My friends over at Janji are simply amazing people. Aside from designing, producing, and managing a popular clothing line, they are always looking for ways that runners can tie back. The Janji line donates a percentage of proceeds from the sale of every item to amazing charities across the world. Now, they’re taking it one step further by launching Janji Projects.
Janji Projects is a crowd funded giving platform that allows runners to help others. Here’s how it works – the Janji guys will post a campaign to Projects.RunJanji.com and works kind of like KickStarter. The campaign will feature a particular apparel item that is linked to a specific cause. If the campaign is funded 100% the apparel will be manufactured and the cause will be funded. It’s that easy. Anyone who backs the campaign will get one of the limited edition shirts and will know that their money went to an amazing cause.
The first Janji Project is the Uganda Run for Another shirt. The shirt is made of performance blend of polyester and rayon and features a pattern inspired by Ugandan basket weaving. The linked cause is the construction of water access points in rural Uganda. If the campaign is funded 100%, production of the shirts will begin along with parallel construction of the water point. Awesome! The water point will give 350 rural Ugandans access to clean water. Backers will get their limited edition shirt, and the satisfaction of knowing they are helping to make a real difference for Ugandans.
The crowdfunded project launches at noon EST on October 27th on Projects.RunJanji.com. The design is exclusively available for preorder and, once the 100% mark is reached, the project will be taken down from the site. The shirts are expected to ship before December 20th.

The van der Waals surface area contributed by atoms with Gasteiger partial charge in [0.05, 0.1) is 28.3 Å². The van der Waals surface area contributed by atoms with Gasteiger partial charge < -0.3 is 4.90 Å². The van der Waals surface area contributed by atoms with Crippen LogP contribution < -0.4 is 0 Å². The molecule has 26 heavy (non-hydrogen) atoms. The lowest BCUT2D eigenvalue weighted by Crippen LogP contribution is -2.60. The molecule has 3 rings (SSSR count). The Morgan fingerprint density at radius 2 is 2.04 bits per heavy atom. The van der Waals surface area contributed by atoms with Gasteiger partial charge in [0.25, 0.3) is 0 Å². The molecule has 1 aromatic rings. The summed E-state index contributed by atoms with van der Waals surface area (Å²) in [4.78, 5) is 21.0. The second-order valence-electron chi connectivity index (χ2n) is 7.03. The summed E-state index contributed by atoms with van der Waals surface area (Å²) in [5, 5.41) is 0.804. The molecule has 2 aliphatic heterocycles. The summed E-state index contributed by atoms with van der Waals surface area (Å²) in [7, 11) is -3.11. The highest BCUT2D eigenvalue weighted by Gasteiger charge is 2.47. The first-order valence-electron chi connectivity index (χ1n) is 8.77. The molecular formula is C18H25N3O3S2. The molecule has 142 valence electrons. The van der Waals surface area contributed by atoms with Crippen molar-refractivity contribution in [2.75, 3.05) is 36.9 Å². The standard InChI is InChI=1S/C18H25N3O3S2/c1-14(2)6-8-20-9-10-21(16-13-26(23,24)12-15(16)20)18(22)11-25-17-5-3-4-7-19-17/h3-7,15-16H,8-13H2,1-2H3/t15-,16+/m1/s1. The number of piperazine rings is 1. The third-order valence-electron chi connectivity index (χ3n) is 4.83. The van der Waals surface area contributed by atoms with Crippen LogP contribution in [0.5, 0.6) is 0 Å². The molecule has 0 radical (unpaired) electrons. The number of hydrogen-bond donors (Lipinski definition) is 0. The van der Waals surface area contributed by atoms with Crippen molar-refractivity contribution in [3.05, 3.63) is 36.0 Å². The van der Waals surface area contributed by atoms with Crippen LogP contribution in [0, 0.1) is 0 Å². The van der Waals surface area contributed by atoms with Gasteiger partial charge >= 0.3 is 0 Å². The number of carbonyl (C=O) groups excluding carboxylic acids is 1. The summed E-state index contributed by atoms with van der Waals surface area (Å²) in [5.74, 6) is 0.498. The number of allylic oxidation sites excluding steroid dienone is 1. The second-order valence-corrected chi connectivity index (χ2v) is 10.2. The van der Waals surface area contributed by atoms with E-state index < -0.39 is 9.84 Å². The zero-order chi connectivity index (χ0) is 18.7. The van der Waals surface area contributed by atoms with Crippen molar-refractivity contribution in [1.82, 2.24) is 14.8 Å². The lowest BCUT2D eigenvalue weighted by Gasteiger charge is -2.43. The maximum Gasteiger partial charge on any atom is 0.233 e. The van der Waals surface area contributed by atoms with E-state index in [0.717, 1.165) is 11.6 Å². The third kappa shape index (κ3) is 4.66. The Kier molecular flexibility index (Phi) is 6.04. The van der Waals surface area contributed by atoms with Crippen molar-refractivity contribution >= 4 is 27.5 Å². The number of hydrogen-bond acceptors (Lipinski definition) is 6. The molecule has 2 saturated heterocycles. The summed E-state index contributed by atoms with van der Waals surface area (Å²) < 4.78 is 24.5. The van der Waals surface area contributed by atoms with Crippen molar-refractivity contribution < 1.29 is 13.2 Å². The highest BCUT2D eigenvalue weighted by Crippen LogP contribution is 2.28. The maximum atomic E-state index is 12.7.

A little background on Janji from Dave:
The idea for Janji began at the DIII Track Championship meet, where Mike Burnstein and Dave Spandorfer raced the 10k on a stifling hot day. Needing copious amounts of water to just finish the 25 lap race, they were inspired to use their sport as a way to give people access to something they too often took for granted: clean water. After the meet, the two college teammates launched Janji. Now sold in over 100 stores around the country, every piece of Janji apparel has a design inspired by a country and, when a runner buys it, the runner gives clean water to that country.
“Our goal at Janji is to help inspire runners like ourselves to give back and run for another,” Spandorfer says. “By launching Janji Projects, the giving is direct. A runner can head out for a run knowing the shirt on their back provides access to clean water to 350 people in Uganda.”